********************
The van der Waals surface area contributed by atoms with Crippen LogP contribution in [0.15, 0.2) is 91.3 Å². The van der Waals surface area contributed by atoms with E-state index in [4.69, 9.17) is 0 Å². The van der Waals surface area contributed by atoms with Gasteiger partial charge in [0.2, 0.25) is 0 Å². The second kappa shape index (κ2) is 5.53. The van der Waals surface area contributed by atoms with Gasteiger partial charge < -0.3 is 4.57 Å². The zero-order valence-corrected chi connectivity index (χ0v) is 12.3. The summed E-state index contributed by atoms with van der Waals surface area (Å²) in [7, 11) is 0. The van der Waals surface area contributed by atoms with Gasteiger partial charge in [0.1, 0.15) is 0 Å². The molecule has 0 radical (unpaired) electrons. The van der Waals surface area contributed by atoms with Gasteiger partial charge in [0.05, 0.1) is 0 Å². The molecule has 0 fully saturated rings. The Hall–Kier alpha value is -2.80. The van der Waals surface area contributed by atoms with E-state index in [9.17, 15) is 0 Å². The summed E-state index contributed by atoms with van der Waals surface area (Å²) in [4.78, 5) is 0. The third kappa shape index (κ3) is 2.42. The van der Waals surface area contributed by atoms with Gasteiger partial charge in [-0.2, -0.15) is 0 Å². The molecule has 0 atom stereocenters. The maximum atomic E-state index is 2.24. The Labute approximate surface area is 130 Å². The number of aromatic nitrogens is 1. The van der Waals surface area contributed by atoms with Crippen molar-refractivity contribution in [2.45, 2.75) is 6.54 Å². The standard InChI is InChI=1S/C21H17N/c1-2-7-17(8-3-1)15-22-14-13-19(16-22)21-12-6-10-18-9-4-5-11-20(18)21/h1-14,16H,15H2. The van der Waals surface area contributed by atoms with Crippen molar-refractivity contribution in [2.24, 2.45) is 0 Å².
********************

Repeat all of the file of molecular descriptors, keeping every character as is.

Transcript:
The van der Waals surface area contributed by atoms with Crippen LogP contribution in [0.15, 0.2) is 91.3 Å². The van der Waals surface area contributed by atoms with E-state index in [4.69, 9.17) is 0 Å². The van der Waals surface area contributed by atoms with Gasteiger partial charge in [0.2, 0.25) is 0 Å². The second kappa shape index (κ2) is 5.53. The van der Waals surface area contributed by atoms with Gasteiger partial charge < -0.3 is 4.57 Å². The zero-order valence-corrected chi connectivity index (χ0v) is 12.3. The summed E-state index contributed by atoms with van der Waals surface area (Å²) in [7, 11) is 0. The van der Waals surface area contributed by atoms with Gasteiger partial charge in [0.1, 0.15) is 0 Å². The molecule has 0 radical (unpaired) electrons. The van der Waals surface area contributed by atoms with Gasteiger partial charge in [0.05, 0.1) is 0 Å². The molecule has 0 fully saturated rings. The Hall–Kier alpha value is -2.80. The van der Waals surface area contributed by atoms with E-state index in [9.17, 15) is 0 Å². The summed E-state index contributed by atoms with van der Waals surface area (Å²) in [4.78, 5) is 0. The third kappa shape index (κ3) is 2.42. The van der Waals surface area contributed by atoms with Gasteiger partial charge in [-0.2, -0.15) is 0 Å². The molecule has 0 atom stereocenters. The maximum atomic E-state index is 2.24. The Labute approximate surface area is 130 Å². The number of aromatic nitrogens is 1. The van der Waals surface area contributed by atoms with Crippen molar-refractivity contribution in [2.45, 2.75) is 6.54 Å². The standard InChI is InChI=1S/C21H17N/c1-2-7-17(8-3-1)15-22-14-13-19(16-22)21-12-6-10-18-9-4-5-11-20(18)21/h1-14,16H,15H2. The van der Waals surface area contributed by atoms with Crippen molar-refractivity contribution in [2.24, 2.45) is 0 Å².